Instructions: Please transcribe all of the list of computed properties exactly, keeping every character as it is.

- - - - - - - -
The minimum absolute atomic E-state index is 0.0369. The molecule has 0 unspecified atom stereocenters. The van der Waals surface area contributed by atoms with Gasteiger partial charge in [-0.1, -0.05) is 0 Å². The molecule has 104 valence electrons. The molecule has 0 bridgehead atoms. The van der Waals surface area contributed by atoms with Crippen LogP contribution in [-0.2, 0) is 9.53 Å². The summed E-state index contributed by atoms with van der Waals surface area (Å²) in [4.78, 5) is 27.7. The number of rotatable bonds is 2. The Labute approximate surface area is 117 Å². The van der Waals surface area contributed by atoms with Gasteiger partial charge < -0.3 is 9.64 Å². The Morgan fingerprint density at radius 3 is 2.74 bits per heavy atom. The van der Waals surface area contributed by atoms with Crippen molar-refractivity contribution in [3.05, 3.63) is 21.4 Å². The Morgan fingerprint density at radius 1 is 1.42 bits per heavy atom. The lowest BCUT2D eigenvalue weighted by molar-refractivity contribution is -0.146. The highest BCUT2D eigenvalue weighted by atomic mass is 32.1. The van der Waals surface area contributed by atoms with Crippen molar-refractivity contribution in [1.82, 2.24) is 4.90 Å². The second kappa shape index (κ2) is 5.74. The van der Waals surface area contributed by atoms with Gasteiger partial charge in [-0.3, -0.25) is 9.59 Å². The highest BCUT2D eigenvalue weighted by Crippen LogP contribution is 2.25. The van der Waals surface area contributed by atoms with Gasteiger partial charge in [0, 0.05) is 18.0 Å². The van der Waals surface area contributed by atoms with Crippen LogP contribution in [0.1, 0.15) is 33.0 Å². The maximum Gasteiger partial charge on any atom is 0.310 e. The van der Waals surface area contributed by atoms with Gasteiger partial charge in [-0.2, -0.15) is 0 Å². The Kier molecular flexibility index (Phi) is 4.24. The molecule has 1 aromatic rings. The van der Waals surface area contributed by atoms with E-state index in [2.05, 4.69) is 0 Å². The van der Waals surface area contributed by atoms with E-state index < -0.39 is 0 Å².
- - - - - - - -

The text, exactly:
The minimum absolute atomic E-state index is 0.0369. The molecule has 0 unspecified atom stereocenters. The van der Waals surface area contributed by atoms with Gasteiger partial charge in [-0.1, -0.05) is 0 Å². The molecule has 104 valence electrons. The molecule has 0 bridgehead atoms. The van der Waals surface area contributed by atoms with Crippen LogP contribution in [-0.2, 0) is 9.53 Å². The summed E-state index contributed by atoms with van der Waals surface area (Å²) in [4.78, 5) is 27.7. The number of rotatable bonds is 2. The Labute approximate surface area is 117 Å². The van der Waals surface area contributed by atoms with Gasteiger partial charge < -0.3 is 9.64 Å². The Morgan fingerprint density at radius 3 is 2.74 bits per heavy atom. The van der Waals surface area contributed by atoms with Crippen molar-refractivity contribution in [3.05, 3.63) is 21.4 Å². The Morgan fingerprint density at radius 1 is 1.42 bits per heavy atom. The lowest BCUT2D eigenvalue weighted by molar-refractivity contribution is -0.146. The highest BCUT2D eigenvalue weighted by atomic mass is 32.1. The van der Waals surface area contributed by atoms with Crippen molar-refractivity contribution in [1.82, 2.24) is 4.90 Å². The second kappa shape index (κ2) is 5.74. The van der Waals surface area contributed by atoms with Gasteiger partial charge in [-0.3, -0.25) is 9.59 Å². The highest BCUT2D eigenvalue weighted by Crippen LogP contribution is 2.25. The van der Waals surface area contributed by atoms with Gasteiger partial charge in [0, 0.05) is 18.0 Å². The van der Waals surface area contributed by atoms with Crippen LogP contribution in [0.1, 0.15) is 33.0 Å². The maximum Gasteiger partial charge on any atom is 0.310 e. The van der Waals surface area contributed by atoms with Gasteiger partial charge in [-0.2, -0.15) is 0 Å². The Kier molecular flexibility index (Phi) is 4.24. The molecule has 1 aromatic rings. The van der Waals surface area contributed by atoms with E-state index in [2.05, 4.69) is 0 Å². The van der Waals surface area contributed by atoms with E-state index < -0.39 is 0 Å².